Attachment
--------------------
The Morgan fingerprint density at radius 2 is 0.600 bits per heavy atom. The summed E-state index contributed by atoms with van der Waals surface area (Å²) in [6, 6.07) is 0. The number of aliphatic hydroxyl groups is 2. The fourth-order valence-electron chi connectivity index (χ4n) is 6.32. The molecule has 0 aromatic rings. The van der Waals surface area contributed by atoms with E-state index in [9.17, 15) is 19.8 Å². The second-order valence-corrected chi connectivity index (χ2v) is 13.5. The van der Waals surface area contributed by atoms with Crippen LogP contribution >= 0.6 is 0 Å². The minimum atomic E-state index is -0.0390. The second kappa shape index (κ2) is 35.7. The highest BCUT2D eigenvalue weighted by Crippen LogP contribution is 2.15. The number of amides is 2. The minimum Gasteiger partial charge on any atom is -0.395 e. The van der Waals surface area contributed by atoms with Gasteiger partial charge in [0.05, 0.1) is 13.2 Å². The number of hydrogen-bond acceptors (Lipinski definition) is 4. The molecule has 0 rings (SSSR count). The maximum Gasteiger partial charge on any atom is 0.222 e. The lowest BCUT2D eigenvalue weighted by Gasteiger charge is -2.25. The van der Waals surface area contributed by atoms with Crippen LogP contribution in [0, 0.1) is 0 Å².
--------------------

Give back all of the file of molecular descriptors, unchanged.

The Morgan fingerprint density at radius 2 is 0.600 bits per heavy atom. The summed E-state index contributed by atoms with van der Waals surface area (Å²) in [6, 6.07) is 0. The number of aliphatic hydroxyl groups is 2. The fourth-order valence-electron chi connectivity index (χ4n) is 6.32. The molecule has 0 aromatic rings. The van der Waals surface area contributed by atoms with E-state index in [9.17, 15) is 19.8 Å². The second-order valence-corrected chi connectivity index (χ2v) is 13.5. The van der Waals surface area contributed by atoms with Crippen LogP contribution >= 0.6 is 0 Å². The minimum atomic E-state index is -0.0390. The second kappa shape index (κ2) is 35.7. The highest BCUT2D eigenvalue weighted by Crippen LogP contribution is 2.15. The number of amides is 2. The minimum Gasteiger partial charge on any atom is -0.395 e. The van der Waals surface area contributed by atoms with Gasteiger partial charge in [0.05, 0.1) is 13.2 Å². The number of hydrogen-bond acceptors (Lipinski definition) is 4. The molecule has 0 rings (SSSR count). The maximum Gasteiger partial charge on any atom is 0.222 e. The lowest BCUT2D eigenvalue weighted by Gasteiger charge is -2.25. The van der Waals surface area contributed by atoms with Crippen LogP contribution in [0, 0.1) is 0 Å².